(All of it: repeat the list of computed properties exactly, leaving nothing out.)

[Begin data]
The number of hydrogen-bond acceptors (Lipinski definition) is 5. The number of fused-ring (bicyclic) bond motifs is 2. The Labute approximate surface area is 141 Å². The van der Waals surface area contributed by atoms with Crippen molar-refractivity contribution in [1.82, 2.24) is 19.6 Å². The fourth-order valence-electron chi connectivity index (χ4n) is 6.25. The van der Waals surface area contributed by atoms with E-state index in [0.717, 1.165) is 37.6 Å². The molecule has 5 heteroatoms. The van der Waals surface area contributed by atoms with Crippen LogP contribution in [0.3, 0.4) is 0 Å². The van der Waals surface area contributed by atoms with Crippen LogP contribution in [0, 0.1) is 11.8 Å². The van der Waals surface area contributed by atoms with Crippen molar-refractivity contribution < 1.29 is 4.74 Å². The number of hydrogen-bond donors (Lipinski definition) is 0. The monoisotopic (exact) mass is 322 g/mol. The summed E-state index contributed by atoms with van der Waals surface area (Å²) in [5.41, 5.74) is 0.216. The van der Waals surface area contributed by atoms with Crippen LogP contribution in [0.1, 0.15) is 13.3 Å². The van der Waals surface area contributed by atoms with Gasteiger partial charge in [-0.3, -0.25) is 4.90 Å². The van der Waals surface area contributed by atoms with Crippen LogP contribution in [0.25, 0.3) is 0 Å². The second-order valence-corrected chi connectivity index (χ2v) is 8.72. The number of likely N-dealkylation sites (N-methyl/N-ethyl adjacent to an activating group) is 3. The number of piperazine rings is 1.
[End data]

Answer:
The number of hydrogen-bond acceptors (Lipinski definition) is 5. The number of fused-ring (bicyclic) bond motifs is 2. The Labute approximate surface area is 141 Å². The van der Waals surface area contributed by atoms with Crippen molar-refractivity contribution in [1.82, 2.24) is 19.6 Å². The fourth-order valence-electron chi connectivity index (χ4n) is 6.25. The van der Waals surface area contributed by atoms with E-state index in [0.717, 1.165) is 37.6 Å². The molecule has 5 heteroatoms. The van der Waals surface area contributed by atoms with Crippen LogP contribution in [0.3, 0.4) is 0 Å². The van der Waals surface area contributed by atoms with Crippen LogP contribution in [0, 0.1) is 11.8 Å². The van der Waals surface area contributed by atoms with Crippen molar-refractivity contribution < 1.29 is 4.74 Å². The number of hydrogen-bond donors (Lipinski definition) is 0. The monoisotopic (exact) mass is 322 g/mol. The summed E-state index contributed by atoms with van der Waals surface area (Å²) in [5.41, 5.74) is 0.216. The van der Waals surface area contributed by atoms with Crippen LogP contribution in [0.1, 0.15) is 13.3 Å². The van der Waals surface area contributed by atoms with Gasteiger partial charge in [-0.3, -0.25) is 4.90 Å². The van der Waals surface area contributed by atoms with Crippen LogP contribution in [0.25, 0.3) is 0 Å². The second-order valence-corrected chi connectivity index (χ2v) is 8.72. The number of likely N-dealkylation sites (N-methyl/N-ethyl adjacent to an activating group) is 3. The number of piperazine rings is 1.